By Jeff Danner Jeff has worked in both the chemical and biotech industries and is the veteran of thousands of science debates at cocktail parties and holiday dinners across the nation. In his Common Science blog, Jeff aims to make technological and scientific concepts accessible to all.

iPads, Priuses and Neodymium

By Jeff Danner Posted October 30, 2011 at 5:13 pm

A common frame for discussing differences in culture between the United States and China is short-term versus long-term thinking. The theory is that we worry primarily about the next quarter or next year while the Chinese are planning for the next decade and the next century. I am generally skeptical about these sorts of generalizations, but this blog fits the standard frame. In 1992, Deng Xiaoping, leader of China from 1978 until 1992, said “The Middle East has oil, we have rare earths . . . .” He knew what he was talking about and he was planning for the long haul.
 
If you look at the periodic table, there are two rows which are sliced out and shown in a separate place on the bottom of the page, sort of like Alaska and Hawaii on the a map of the United States. The top row, with 15 elements, is called the lanthanide series, and will have an arrow pointing to the column on the main table with scandium and yttrium with whom the lanthanides share similar atomic structure. Collectively these 17 elements are called the rare earth metals, and they are, as Deng Xiaoping understood some time ago, becoming very important in global events. (For more on the periodic table read my blog “The World’s Greatest Cheat Sheet.”)
 
To help you understand this, I’ll tell you the story of just one of the rare earth metals, neodymium, atomic symbol Nd. Nd was discovered in 1885 by Austrian Chemist Carl Auer von Welsbach. Not something you particularly need to know, but certainly the Austrians knew how to give their chemists cool names. Nd is noteworthy because it makes the world’s strongest known permanent magnets which are also surprisingly small and lightweight.   In addition, adding Nd to glass can change its heat conduction properties in very useful ways (more on that below).
 
Small, lightweight magnets are vital to modern electrical generators, as well as a variety of other modern conveniences. As I explained in “Electricity Production 101”, electricity is normally produced by spinning a coil of wire near a magnet. The generator that charges the battery in a Toyota Prius uses a kilogram of Nd. In theory, the Prius could use an iron-based magnet, but it would be larger, heavier and have a weaker magnetic field, thereby cancelling out the advantages of the hybrid engine. Nd magnets also are used in electrical generators of the windmills springing up in wind farms all over the world. Here, like the Prius, using an iron-based battery is not really viable. Perhaps closer to the hearts of the readers of Chapelboro, Nd is also vital in the functioning of touch screens in your smart phones and iPads by allowing the glass to transmit heat from your finger.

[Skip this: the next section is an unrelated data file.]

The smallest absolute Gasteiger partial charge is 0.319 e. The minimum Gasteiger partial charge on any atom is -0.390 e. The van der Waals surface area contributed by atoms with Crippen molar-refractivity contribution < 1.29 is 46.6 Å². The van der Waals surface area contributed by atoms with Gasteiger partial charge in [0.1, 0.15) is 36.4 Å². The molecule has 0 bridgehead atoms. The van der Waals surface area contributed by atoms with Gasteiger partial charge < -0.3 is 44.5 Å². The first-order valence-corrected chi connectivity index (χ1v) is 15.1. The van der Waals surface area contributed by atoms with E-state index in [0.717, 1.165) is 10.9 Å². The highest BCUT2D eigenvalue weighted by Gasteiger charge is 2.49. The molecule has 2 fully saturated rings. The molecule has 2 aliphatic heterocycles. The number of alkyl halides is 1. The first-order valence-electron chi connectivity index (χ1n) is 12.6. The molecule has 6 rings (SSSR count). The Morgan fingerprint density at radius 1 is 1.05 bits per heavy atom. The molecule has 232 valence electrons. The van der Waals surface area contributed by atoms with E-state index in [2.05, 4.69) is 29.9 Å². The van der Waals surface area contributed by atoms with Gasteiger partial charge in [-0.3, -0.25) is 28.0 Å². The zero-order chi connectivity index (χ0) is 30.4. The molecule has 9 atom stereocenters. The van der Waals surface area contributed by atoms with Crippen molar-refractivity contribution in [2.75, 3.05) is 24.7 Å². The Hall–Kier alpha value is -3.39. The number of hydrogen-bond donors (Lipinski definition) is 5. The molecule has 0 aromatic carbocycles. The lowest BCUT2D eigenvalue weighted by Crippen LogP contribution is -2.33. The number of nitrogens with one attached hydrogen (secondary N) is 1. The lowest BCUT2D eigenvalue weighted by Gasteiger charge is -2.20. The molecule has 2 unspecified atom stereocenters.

Rare earth metals are produced like metals have been since the Iron Age. You find some ore with the metal you want and then use mechanical energy, heat, and chemical agents to extract and purify it. If the ore you have contains a high concentration of the metal you want, extracting and purifying it can be quick and inexpensive. If the concentration is low, the expense can be prohibitive.
 
If you read up on Nd a common phrase you will read is “Neodymium is really not that rare with amounts on earth approaching that of more common metals like cobalt or nickel”. This is a true statement, but it ignores the critical point made in the paragraph above.   There are very few places in the world where you can mine an ore with an economically viable concentration of Nd, meaning it can be extracted easily and inexpensively.
 
At present, 97% of the world’s supply of Nd comes from China, so you can see what Mr. Xiaoping was crowing about. Given that Nd is used in Priuses and iPads, you should not be surprised to learn that 50% of the world’s Nd is consumed in Japan. This dynamic has already come into play in relations between these two countries. If China becomes slightly annoyed with Japan, they release a statement that they may need to reduce exports of Nd to support their domestic wind turbine industry. If China gets really upset, they simply threaten to stop exports altogether.
 
Consumption of Nd is already outpacing mining operations with predictable supply-and-demand behavior. The price of a kilogram of Nd rose from $19 per kilogram in June of 2010 to $129 per kilogram in June of 2011. This has set off a global Neodymium rush. Recently, the Japanese have announced the discovery of a promising deposit of Nd found on the sea floor near Hawaii. Forget deep-sea oil drilling; we’re on to deep-sea Neodymium mining. Activities in Afghanistan are being influenced by Nd as well, now that some potentially promising deposits of rare earth metals have been located there. So promising, in fact, the US military is flying teams of geologist into dangerous territories with armed escorts for surveying and sample-collection missions.
 
One of my main goals for writing this blog is to provide you with the information you need to more fully understand the important, but often unreported, scientific and technical back stories for events around the globe. After reading this blog, keep an eye out in the news for the words “rare earth,” “lanthanide,” and “neodymium.” If you do, you will learn what Deng Xiaoping knew long ago, these materials are valuable and useful and will be driving actions on the world stage in the coming years. So if you are thinking of buying a Prius, you might want to get on that.
 
Have a comment or question? Want to disagree? Log in and comment below or send me an e-mail to commonscience@chapelboro.com.
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